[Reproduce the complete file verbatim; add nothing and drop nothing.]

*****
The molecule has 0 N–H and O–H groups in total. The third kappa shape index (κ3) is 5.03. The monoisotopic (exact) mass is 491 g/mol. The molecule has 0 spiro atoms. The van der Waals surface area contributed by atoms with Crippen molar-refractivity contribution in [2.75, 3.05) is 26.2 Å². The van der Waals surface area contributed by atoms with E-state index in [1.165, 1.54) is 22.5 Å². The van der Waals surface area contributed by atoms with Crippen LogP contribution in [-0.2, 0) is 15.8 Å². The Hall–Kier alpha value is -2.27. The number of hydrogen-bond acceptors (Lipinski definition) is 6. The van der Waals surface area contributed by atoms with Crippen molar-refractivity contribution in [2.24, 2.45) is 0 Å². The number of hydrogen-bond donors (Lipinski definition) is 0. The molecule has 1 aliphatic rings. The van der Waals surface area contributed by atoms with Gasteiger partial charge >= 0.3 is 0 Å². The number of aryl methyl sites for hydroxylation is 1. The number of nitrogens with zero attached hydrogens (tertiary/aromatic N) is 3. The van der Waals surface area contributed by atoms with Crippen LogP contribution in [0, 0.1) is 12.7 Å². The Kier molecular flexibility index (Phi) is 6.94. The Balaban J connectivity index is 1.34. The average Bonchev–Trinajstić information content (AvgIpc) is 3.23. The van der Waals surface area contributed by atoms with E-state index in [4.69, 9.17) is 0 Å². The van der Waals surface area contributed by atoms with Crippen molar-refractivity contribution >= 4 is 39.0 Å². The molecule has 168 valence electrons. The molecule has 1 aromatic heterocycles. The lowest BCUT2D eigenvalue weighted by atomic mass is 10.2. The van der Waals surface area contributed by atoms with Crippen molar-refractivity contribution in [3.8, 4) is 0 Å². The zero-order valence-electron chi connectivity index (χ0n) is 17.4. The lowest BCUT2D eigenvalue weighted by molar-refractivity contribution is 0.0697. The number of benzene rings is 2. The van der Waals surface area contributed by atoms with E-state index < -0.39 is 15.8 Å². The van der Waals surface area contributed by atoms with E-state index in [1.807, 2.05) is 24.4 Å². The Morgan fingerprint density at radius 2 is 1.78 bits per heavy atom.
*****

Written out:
The molecule has 0 N–H and O–H groups in total. The third kappa shape index (κ3) is 5.03. The monoisotopic (exact) mass is 491 g/mol. The molecule has 0 spiro atoms. The van der Waals surface area contributed by atoms with Crippen molar-refractivity contribution in [2.75, 3.05) is 26.2 Å². The van der Waals surface area contributed by atoms with E-state index in [1.165, 1.54) is 22.5 Å². The van der Waals surface area contributed by atoms with Crippen LogP contribution in [-0.2, 0) is 15.8 Å². The Hall–Kier alpha value is -2.27. The number of hydrogen-bond acceptors (Lipinski definition) is 6. The van der Waals surface area contributed by atoms with Crippen molar-refractivity contribution in [2.24, 2.45) is 0 Å². The number of hydrogen-bond donors (Lipinski definition) is 0. The molecule has 1 aliphatic rings. The van der Waals surface area contributed by atoms with Gasteiger partial charge >= 0.3 is 0 Å². The number of aryl methyl sites for hydroxylation is 1. The number of nitrogens with zero attached hydrogens (tertiary/aromatic N) is 3. The van der Waals surface area contributed by atoms with Crippen LogP contribution in [0, 0.1) is 12.7 Å². The Kier molecular flexibility index (Phi) is 6.94. The Balaban J connectivity index is 1.34. The average Bonchev–Trinajstić information content (AvgIpc) is 3.23. The van der Waals surface area contributed by atoms with E-state index in [4.69, 9.17) is 0 Å². The van der Waals surface area contributed by atoms with Crippen molar-refractivity contribution >= 4 is 39.0 Å². The molecule has 168 valence electrons. The molecule has 1 aromatic heterocycles. The lowest BCUT2D eigenvalue weighted by atomic mass is 10.2. The van der Waals surface area contributed by atoms with Crippen molar-refractivity contribution in [3.8, 4) is 0 Å². The zero-order valence-electron chi connectivity index (χ0n) is 17.4. The lowest BCUT2D eigenvalue weighted by molar-refractivity contribution is 0.0697. The number of benzene rings is 2. The van der Waals surface area contributed by atoms with E-state index < -0.39 is 15.8 Å². The van der Waals surface area contributed by atoms with E-state index in [1.807, 2.05) is 24.4 Å². The Morgan fingerprint density at radius 2 is 1.78 bits per heavy atom.